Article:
Train travel in India is a minefield and can be stressful so I’ve put together this quick and easy guide to tell you all you need to know in the least time possible, including all the links you need to register with and download.
Outside of Europe, trains are not so widely available which greatly adds to the novelty factor when travelling in India, compared with other countries. India has its own rules though, which you must learn (as we did) in order to make the most of your journeys and ensure that the seat or sleeper that you want is the one you book.
If you’re planning on visiting India, then I recommend reading my article about the 15 things that you need to know before visiting India.
Here are 5 things that you need to know about booking and taking transport in India:
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1. What class of train?
Quick guide to train classes:
- AC First Class – You get your own cabin or two berths to yourself. So couples get their own cabin, sometimes there is no first class cabin so you get your own cabin in 2A.
- 2A – AC Two-Tier – Two tiers so 4 berths per cabin. 48 berths per coach.
- 3A – AC Three-Tier – Three tiers like a sleeper but with AC. 64 berths per coach.
- EC – Executive Chair Car – Fancy AC chair train – sometimes includes food but only run a couple of routes.
- CC – AC Chair Car – AC chair train for daytime travel.
- SL – Sleeper Class – Most common class. Six berths per cabin plus two at the side. No AC.
- 2S – Second Seater – Like CC, without the AC.
- UR/GEN – Unreserved/General – Crowded, cheap and no seat guaranteed.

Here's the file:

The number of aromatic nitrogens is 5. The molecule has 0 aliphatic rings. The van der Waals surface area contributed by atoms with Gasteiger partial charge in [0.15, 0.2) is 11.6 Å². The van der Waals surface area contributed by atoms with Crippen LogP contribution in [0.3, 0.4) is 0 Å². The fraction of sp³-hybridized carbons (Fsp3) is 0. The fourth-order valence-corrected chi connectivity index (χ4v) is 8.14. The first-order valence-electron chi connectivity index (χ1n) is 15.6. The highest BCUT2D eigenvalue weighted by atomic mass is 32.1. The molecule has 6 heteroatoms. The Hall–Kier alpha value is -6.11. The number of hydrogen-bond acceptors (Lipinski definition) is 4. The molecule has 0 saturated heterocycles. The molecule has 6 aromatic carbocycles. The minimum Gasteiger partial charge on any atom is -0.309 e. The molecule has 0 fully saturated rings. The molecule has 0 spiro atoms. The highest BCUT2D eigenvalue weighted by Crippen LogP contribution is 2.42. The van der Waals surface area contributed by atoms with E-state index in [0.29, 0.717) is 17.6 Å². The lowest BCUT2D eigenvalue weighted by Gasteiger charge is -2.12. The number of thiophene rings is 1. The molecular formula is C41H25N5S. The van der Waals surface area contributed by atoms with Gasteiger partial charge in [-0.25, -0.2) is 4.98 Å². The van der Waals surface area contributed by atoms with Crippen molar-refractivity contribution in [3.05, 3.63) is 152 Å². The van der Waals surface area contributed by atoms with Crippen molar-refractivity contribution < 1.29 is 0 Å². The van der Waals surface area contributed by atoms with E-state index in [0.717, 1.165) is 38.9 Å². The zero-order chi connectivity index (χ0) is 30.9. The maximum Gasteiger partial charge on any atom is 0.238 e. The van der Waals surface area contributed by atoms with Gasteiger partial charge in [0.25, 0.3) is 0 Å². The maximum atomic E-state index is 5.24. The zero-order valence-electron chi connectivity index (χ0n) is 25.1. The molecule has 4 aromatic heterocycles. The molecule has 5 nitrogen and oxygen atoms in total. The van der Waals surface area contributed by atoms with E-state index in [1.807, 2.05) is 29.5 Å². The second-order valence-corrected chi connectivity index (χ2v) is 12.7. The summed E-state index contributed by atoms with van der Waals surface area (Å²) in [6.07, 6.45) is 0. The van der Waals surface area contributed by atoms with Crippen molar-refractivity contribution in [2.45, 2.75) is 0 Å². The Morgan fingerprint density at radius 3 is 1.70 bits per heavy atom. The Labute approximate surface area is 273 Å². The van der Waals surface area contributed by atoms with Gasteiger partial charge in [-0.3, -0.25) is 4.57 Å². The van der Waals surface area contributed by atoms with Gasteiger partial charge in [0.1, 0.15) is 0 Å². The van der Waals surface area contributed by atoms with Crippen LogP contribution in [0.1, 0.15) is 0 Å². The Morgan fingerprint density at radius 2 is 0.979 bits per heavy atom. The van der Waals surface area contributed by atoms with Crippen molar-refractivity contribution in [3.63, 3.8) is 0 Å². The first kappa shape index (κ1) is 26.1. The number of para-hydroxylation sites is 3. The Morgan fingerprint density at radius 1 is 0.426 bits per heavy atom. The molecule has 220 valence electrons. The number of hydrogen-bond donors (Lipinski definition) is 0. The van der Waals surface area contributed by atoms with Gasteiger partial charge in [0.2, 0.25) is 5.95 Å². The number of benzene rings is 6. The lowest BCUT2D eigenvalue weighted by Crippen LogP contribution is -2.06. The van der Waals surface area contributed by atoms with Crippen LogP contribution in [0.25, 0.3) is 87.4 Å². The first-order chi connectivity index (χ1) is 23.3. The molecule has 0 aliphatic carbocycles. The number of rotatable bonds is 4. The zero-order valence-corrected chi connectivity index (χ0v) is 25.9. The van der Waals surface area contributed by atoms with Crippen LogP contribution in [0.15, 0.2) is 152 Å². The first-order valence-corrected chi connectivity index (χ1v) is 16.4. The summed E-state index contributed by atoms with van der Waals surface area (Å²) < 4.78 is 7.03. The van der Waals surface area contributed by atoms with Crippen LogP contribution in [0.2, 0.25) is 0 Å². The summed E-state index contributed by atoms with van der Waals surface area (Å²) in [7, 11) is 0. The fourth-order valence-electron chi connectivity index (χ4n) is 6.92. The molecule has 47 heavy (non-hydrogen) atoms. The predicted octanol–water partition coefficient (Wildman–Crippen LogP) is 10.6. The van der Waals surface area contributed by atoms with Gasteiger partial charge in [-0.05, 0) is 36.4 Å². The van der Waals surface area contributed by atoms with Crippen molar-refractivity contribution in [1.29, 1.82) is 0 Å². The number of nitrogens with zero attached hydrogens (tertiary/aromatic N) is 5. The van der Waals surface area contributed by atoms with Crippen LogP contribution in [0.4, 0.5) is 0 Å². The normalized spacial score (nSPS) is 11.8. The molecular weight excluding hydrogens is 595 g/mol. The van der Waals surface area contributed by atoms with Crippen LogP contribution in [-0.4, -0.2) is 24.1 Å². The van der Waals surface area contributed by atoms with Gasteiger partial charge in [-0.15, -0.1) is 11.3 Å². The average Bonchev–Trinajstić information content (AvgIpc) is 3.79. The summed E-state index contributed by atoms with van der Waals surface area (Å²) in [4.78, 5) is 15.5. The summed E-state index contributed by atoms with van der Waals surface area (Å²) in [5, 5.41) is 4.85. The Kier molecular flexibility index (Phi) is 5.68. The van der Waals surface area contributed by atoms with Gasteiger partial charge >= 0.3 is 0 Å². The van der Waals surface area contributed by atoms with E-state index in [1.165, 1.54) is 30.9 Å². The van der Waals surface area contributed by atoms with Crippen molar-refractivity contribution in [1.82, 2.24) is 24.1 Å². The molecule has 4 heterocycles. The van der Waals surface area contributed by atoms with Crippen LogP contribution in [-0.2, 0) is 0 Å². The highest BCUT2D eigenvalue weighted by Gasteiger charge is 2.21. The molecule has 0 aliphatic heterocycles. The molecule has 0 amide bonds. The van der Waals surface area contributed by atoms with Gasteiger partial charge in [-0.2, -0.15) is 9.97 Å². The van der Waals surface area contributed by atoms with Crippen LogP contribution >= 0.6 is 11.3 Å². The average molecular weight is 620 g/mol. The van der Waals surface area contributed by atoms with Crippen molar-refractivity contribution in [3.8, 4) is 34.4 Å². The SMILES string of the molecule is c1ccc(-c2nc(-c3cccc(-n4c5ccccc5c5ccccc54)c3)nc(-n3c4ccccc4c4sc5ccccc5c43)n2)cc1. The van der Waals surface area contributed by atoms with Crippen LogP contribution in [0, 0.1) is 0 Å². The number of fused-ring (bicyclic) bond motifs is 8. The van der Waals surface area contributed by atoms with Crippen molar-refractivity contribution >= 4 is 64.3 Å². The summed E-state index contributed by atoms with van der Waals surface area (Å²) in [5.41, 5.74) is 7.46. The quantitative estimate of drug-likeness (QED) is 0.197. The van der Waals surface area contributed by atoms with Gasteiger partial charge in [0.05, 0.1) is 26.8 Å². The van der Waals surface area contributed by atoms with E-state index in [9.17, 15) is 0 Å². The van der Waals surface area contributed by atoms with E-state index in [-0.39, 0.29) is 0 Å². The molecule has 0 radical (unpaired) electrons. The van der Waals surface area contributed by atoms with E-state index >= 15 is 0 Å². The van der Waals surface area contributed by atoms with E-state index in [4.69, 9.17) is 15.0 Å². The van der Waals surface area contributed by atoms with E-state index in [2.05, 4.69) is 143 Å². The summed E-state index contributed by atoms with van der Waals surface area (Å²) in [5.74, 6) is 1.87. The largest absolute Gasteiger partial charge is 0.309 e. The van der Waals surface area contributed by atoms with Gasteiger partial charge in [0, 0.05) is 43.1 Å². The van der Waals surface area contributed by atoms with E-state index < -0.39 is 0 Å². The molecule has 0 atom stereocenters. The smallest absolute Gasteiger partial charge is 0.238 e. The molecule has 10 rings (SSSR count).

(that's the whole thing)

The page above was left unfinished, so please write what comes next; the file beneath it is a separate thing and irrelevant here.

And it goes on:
2. Register with IRCTC
Always book trains well in advance as reserved seating books up really fast. They are released 120 days in advance. If you’re a woman be careful with sleeper trains and try to book the single beds at the side instead of sharing a cabin.
In places like Delhi train station, there are tourist booking centres that you can use, you may wait for hours to get seen but you will save money. There are also higher priced TATKAL tickets that go on sale at 10am the day before the train departs.
It’s a massive pain to register with IRCTC, the Indian Railway company but it’s worth it when you finally get verified and you get your ID. Once you have your ID, you won’t be able to book on the IRCTC website directly so you’ll have to use an app like iXigo using your ID. You won’t be able to book on any app/website without an ID.
The train booking apps help you track trains as they’re usually delayed and sometimes change platforms – be prepared for delays of up to 4 hours as a matter of course.
3. Book buses directly using apps
Download and book transport directly on the Redbus or iXigo apps to avoid cripplingly high commission from travel agents. The usual commission is not a percentage but a fixed fee of 300 baht or more per ticket. Travel agencies are one of the businesses in India that are most exploitative of foreigners who are not able to book transport directly, but technology is changing this which means they may lower their prices in the future.